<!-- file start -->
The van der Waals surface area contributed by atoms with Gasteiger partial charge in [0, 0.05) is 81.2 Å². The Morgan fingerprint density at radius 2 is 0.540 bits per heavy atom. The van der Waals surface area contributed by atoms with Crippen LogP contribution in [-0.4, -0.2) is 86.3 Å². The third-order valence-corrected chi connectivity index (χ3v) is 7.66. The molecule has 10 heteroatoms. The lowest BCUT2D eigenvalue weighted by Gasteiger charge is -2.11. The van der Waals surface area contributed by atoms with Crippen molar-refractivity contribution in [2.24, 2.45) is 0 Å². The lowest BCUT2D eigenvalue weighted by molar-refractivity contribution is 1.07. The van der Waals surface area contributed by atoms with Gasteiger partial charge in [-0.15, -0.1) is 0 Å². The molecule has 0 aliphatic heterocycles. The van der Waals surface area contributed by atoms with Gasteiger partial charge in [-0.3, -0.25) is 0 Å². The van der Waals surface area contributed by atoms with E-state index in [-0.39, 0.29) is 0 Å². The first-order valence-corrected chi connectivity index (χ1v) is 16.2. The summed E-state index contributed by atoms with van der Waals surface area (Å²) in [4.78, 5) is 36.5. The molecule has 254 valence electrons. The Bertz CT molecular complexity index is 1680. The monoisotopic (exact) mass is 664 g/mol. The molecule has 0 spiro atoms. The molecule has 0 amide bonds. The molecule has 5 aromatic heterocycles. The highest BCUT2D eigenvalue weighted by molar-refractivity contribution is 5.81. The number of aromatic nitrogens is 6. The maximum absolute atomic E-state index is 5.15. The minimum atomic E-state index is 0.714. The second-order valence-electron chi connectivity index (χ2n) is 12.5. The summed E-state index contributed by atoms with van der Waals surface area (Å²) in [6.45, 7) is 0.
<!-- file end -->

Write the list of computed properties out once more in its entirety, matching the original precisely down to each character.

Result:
The van der Waals surface area contributed by atoms with Gasteiger partial charge in [0, 0.05) is 81.2 Å². The Morgan fingerprint density at radius 2 is 0.540 bits per heavy atom. The van der Waals surface area contributed by atoms with Crippen LogP contribution in [-0.4, -0.2) is 86.3 Å². The third-order valence-corrected chi connectivity index (χ3v) is 7.66. The molecule has 10 heteroatoms. The lowest BCUT2D eigenvalue weighted by Gasteiger charge is -2.11. The van der Waals surface area contributed by atoms with Crippen molar-refractivity contribution in [2.24, 2.45) is 0 Å². The lowest BCUT2D eigenvalue weighted by molar-refractivity contribution is 1.07. The van der Waals surface area contributed by atoms with Gasteiger partial charge in [-0.15, -0.1) is 0 Å². The molecule has 0 aliphatic heterocycles. The van der Waals surface area contributed by atoms with Gasteiger partial charge in [-0.3, -0.25) is 0 Å². The van der Waals surface area contributed by atoms with E-state index in [-0.39, 0.29) is 0 Å². The first-order valence-corrected chi connectivity index (χ1v) is 16.2. The summed E-state index contributed by atoms with van der Waals surface area (Å²) in [4.78, 5) is 36.5. The molecule has 254 valence electrons. The Bertz CT molecular complexity index is 1680. The monoisotopic (exact) mass is 664 g/mol. The molecule has 0 spiro atoms. The molecule has 0 amide bonds. The molecule has 5 aromatic heterocycles. The highest BCUT2D eigenvalue weighted by molar-refractivity contribution is 5.81. The number of aromatic nitrogens is 6. The maximum absolute atomic E-state index is 5.15. The minimum atomic E-state index is 0.714. The second-order valence-electron chi connectivity index (χ2n) is 12.5. The summed E-state index contributed by atoms with van der Waals surface area (Å²) in [6.45, 7) is 0.